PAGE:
Many professional liability experts also believe broadly worded terrorism exclusions may have the ability to negate coverage for cyber events with the belief that they will be classified as cyber-terrorism. To address the terrorism exclusion, buyers should ask the carriers to “except” (thus, carving back) cyber-related claims.

Lastly, while it may be obvious, brokers should advise buyers on the importance of placing separate cyber insurance while also highlighting the intricate coverage differences among them. The same level of attention that is given to grooming D&O coverage should be given to grooming cyber proposals/policies. This includes careful review of policy definitions, terms, conditions, exclusions, etc.

Professional Services Exclusion: Along with the contractual exclusion, the professional services exclusion is consistently cited as one of the most sweeping and problematic exclusions for insureds. Broad professional service exclusions typically preclude coverage for claims “for, based upon, arising from or related to” errors, acts and omissions while providing professional services. This exclusion is particularly problematic for service firms because almost any claim can be “related to” their providing of professional services. However, this exclusion is also becoming increasingly problematic for many businesses because so many businesses today provide some level of services (from consulting to technology services). For tech companies, in particular, this exclusion has the potential to preclude coverage for cyber-related claims, as many of the tech services provided may be considered “professional services” by the carrier.

When negotiating this exclusion, buyers should ask the carriers to replace the term “for, based upon, arising from or related to,” with, simply, “for.” Such an amendment effectively carves out the errors and omissions exposure the carrier intends to exclude while still preserving coverage for “true” D&O claims.

Conduct Exclusion: The conduct exclusions are one of the (if not the) most visited exclusions within D&O policies. While not much has changed in terms of recommendations to D&O buyers, we have noticed a number of carriers that still contain less-than-preferred language. To avoid coverage being denied for unintentional wrongdoing, the conduct should be specifically stated as “deliberate, willful and intentional.” Sufficient severability language should also be included to protect innocent directors.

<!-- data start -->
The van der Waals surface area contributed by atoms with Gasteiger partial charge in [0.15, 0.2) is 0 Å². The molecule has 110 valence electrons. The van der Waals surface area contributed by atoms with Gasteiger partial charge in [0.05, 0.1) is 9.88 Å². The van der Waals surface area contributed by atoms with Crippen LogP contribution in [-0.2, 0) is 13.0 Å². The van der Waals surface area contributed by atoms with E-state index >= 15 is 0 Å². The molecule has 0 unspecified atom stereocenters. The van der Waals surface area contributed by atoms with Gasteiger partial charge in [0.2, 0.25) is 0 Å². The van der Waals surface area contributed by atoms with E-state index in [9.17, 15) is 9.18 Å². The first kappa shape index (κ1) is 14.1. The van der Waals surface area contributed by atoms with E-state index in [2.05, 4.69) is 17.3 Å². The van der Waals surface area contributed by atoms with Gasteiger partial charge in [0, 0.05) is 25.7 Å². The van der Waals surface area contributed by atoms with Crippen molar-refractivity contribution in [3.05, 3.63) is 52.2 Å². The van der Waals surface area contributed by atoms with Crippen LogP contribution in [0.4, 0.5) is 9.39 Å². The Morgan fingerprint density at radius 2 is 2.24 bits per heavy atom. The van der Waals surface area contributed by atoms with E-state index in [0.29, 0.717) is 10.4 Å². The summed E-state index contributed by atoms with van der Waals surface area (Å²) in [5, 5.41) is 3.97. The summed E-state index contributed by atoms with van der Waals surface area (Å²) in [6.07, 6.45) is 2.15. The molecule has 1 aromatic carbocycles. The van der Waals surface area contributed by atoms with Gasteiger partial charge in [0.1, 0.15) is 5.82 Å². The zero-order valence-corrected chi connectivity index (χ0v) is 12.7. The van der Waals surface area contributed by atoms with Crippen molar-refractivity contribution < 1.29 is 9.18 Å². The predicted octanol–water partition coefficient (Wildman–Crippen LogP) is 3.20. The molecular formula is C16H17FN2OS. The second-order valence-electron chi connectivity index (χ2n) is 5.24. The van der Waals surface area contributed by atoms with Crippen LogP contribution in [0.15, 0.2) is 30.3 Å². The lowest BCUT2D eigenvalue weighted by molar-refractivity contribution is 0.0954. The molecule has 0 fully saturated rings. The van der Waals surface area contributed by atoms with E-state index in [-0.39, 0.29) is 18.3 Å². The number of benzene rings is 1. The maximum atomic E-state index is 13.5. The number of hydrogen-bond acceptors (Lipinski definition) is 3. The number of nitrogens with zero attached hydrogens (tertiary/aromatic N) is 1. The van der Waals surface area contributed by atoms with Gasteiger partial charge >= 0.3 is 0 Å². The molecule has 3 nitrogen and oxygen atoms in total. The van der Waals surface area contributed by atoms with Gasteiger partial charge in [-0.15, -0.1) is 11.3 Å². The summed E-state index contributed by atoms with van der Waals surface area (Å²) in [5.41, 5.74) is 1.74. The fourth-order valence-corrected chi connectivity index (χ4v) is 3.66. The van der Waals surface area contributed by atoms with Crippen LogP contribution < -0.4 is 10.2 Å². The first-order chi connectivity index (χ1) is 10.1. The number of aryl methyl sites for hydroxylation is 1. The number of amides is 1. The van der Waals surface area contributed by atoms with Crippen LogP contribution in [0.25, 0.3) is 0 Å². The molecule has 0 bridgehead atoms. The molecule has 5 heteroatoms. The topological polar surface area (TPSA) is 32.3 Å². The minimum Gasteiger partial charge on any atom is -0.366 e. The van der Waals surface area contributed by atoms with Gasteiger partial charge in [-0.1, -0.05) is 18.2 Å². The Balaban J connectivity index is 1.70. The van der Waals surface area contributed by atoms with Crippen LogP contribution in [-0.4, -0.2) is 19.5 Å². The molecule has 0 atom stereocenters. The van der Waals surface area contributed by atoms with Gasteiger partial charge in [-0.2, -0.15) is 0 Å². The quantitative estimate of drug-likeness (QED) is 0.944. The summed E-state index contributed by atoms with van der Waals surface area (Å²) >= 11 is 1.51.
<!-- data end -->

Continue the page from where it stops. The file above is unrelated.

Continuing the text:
The area where we still see many carriers lacking is in the “ruling language.” For purposes of providing coverage for innocent actors and claims without merit, the carrier should agree to provide defense costs until a final determination is made. More specifically, though, that final “determination” should be in the form of a “final adjudication in the underlying action.” While much of it may seem like a matter of semantics, final rulings/judgments are NOT the same as “final adjudication,” which is required by the courts. In addition, the language should specifically state that that determination be made in the underlying action to prevent the carrier from arguing that wrongdoing found by those outside the courts (such as regulators) nullifies coverage.

JOBS Act/Securities Exclusion: Startups and companies looking to raise equity have a new reason to be excited. The JOBS Act provides an avenue for significant growth without all of the time and compliance costs imposed by the strict reporting and disclosure obligations that come with an IPO. And with the new regulation A+, the ceiling has been lifted, allowing a significant capital raise while still remaining private.